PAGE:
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Positive Approach to PTSD Support

Pencil illustration attempting to visualize PTSD. Those that suffer from this disorder are constantly trying to regain some sense of the normalcy they had before events that caused pieces of themselves to go missing.

Pencil illustration attempting to visualize PTSD. Those that suffer from this disorder are constantly trying to regain some sense of the normalcy they had before events that caused pieces of themselves to go missing.

LUKE AIR FORCE BASE, Ariz. --

Post-Traumatic Stress

Our lives are filled with many experiences that influence who we are and how we perceive the world.  At times, these experiences are negative and impact us in a neurologically, emotionally, and physically reactive manner.  This is called post-traumatic stress.  Symptoms of post-traumatic stress can occur as a child or an adult and can include loss or appetite, insomnia, fatigue, anger, fear, anxiety, digestive problems, and racing heartbeat.  In these instances, proactively implementing coping mechanisms, including physical activity, journaling, talking it out with family or friends, meditation, prioritizing and minimizing, listening to music, horseback riding, etc., along with psychotherapy, can be powerful in reorganizing our ability to regain our place of serenity.  Responding to stress in a proactive manner allows for growth and healing, and has the power to prevent the possibility of more clinical diagnosis.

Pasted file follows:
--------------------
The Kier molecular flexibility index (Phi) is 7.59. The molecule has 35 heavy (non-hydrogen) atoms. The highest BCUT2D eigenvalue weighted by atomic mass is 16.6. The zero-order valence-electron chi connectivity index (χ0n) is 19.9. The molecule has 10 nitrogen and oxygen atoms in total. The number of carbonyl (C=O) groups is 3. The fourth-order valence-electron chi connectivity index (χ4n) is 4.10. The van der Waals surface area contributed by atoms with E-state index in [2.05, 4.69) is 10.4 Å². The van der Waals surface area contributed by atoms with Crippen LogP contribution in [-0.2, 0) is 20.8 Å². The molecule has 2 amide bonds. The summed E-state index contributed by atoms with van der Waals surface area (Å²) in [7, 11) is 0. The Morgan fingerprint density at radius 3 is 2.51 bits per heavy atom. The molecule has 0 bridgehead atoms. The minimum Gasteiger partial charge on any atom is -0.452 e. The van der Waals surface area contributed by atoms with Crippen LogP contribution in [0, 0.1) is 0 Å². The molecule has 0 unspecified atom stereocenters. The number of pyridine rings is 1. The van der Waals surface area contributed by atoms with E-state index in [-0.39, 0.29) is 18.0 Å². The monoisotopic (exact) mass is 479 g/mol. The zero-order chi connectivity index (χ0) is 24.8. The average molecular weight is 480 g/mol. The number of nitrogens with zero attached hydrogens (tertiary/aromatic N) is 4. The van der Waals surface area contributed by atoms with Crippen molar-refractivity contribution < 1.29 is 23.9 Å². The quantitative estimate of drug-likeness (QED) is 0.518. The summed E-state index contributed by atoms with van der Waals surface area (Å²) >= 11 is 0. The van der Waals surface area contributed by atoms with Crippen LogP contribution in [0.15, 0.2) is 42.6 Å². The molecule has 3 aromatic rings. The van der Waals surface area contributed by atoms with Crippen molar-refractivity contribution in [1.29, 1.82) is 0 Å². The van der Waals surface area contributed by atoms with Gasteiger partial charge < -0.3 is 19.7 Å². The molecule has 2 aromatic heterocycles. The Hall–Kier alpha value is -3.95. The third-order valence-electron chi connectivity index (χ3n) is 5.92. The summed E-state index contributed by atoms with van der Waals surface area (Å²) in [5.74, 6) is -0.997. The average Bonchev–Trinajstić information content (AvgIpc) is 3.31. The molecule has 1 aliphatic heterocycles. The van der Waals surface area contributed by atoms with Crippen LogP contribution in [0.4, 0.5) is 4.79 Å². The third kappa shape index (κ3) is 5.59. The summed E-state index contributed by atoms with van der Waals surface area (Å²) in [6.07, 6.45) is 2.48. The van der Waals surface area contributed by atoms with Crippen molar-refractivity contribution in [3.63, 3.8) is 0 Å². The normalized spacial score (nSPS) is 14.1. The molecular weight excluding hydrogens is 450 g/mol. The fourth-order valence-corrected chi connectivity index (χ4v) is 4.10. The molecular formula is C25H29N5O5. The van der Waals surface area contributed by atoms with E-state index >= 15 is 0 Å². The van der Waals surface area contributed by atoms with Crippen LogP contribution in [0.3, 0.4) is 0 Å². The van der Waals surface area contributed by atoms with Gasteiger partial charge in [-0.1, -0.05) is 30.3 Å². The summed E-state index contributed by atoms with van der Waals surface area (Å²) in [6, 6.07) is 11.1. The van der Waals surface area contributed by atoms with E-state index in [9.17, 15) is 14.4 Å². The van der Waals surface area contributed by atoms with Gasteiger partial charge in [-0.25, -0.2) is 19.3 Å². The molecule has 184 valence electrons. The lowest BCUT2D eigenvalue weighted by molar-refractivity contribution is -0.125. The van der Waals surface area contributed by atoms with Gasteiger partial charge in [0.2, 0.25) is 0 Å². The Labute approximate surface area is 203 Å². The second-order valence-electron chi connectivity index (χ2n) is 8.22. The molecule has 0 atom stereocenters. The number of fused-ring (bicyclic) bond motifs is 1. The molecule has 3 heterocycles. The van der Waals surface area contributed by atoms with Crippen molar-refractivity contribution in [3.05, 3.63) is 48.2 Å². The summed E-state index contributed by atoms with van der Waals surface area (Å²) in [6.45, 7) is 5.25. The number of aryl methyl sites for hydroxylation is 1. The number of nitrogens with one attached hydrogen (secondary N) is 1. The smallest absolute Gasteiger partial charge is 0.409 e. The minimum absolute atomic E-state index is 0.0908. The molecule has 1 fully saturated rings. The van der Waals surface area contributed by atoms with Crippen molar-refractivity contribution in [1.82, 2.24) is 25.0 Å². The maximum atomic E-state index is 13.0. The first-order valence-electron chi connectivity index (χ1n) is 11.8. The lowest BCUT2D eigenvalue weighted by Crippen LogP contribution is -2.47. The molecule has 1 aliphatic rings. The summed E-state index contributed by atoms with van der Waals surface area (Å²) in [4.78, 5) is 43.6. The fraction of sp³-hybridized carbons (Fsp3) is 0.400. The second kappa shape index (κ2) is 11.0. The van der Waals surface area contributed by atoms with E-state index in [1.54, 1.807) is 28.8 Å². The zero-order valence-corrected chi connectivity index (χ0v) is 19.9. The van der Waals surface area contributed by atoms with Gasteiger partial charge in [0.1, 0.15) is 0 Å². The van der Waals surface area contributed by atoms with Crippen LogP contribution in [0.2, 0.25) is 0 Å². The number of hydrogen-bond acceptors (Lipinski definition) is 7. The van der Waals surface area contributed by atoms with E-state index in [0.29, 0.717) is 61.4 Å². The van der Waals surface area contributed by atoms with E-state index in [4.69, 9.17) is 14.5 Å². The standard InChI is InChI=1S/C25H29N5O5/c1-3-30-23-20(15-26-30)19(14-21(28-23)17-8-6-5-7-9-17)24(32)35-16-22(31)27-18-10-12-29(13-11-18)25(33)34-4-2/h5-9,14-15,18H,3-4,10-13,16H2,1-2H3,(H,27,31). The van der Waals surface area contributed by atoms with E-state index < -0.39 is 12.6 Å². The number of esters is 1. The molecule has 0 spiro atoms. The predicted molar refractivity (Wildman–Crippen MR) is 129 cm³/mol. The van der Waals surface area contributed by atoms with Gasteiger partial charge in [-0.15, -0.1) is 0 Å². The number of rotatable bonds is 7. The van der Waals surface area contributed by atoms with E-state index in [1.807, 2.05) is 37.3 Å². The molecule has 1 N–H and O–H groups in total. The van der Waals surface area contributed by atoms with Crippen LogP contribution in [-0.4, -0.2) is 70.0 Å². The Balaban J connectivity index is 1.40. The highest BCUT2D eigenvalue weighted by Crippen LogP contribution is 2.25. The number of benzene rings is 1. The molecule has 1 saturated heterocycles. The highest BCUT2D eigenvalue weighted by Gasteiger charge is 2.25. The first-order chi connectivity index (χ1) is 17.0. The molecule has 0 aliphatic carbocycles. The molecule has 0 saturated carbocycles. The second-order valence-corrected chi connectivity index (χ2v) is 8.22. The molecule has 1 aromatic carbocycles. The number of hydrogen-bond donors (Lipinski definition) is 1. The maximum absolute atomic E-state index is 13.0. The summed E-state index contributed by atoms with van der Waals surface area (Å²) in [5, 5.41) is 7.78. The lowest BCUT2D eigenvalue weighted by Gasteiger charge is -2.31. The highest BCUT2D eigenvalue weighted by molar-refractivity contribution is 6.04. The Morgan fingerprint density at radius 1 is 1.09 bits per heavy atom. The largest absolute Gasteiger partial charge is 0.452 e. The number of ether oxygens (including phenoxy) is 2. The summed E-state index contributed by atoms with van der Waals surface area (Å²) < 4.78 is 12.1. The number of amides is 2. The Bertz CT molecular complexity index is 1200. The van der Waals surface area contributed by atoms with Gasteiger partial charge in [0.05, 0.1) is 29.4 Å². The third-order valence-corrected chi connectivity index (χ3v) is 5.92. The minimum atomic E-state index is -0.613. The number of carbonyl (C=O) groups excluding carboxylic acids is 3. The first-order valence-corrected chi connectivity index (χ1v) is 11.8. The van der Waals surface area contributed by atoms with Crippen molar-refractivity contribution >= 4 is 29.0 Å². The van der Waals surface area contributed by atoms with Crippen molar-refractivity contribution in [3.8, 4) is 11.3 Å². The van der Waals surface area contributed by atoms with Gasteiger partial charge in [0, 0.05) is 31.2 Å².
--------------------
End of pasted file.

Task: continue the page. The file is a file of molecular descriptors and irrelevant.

When traumatic experiences are repetitive or cause terror and fear of safety for self or others, powerlessness, shock, and hypervigilance, clinical diagnosis of Post-traumatic Stress Disorder (PTSD) is likely to occur.  If the symptomatology of PTSD, specifically flashbacks, nightmares/terrors, dissociation, avoidance, excessive arousal, negative thoughts and guilt, hallucinations, flat affect, emotions, and memories is not adequately treated and processed, these symptoms can last for years.  www.thriveworks.com

Treatment for PTSD

While living with PTSD can be especially difficult and can feel overwhelming, the first step to feeling better is recognizing the signs and symptoms and reaching out as there are various forms of recommended treatment that can make a tremendous difference.

Cognitive Behavioral Therapy (CBT) assists with changing the thought process and allows for a more theoretical knowledge and practical application of coping mechanisms.

Prolonged Exposure (PE) therapy gently exposes the individual to the event a little at a time while taking deep breaths and cognitively acknowledging a level of safety in that moment, assisting with creating a new dialogue about the event.

Eye Movement Desensitization and Reprocessing (EMDR) assists with reframing and processing traumatic memories and flashbacks in a therapeutic and supportive manner.

Equine Therapy consists of working with horses, which supports self-regulation, calming techniques, mindfulness and being present.

Stellate Ganglion Block (SGB) therapy is a non-evasive, outpatient procedure that injects a local anesthetic in the neck blocking the sympathetic nerves that cause flight or fight reactions. 

SGB: A possible breakthrough treatment for PTSD. (June 16, 2019). 60 Minutes Overtime. By Bill Whitaker. www.YouTube.com now available at pain clinics in Arizona.

Medication Management in combination with therapy can be useful in minimizing some of the anxiety and depressive symptomatology, along with insomnia issues.

Make self-care a priority!  If you are not okay, nobody is okay.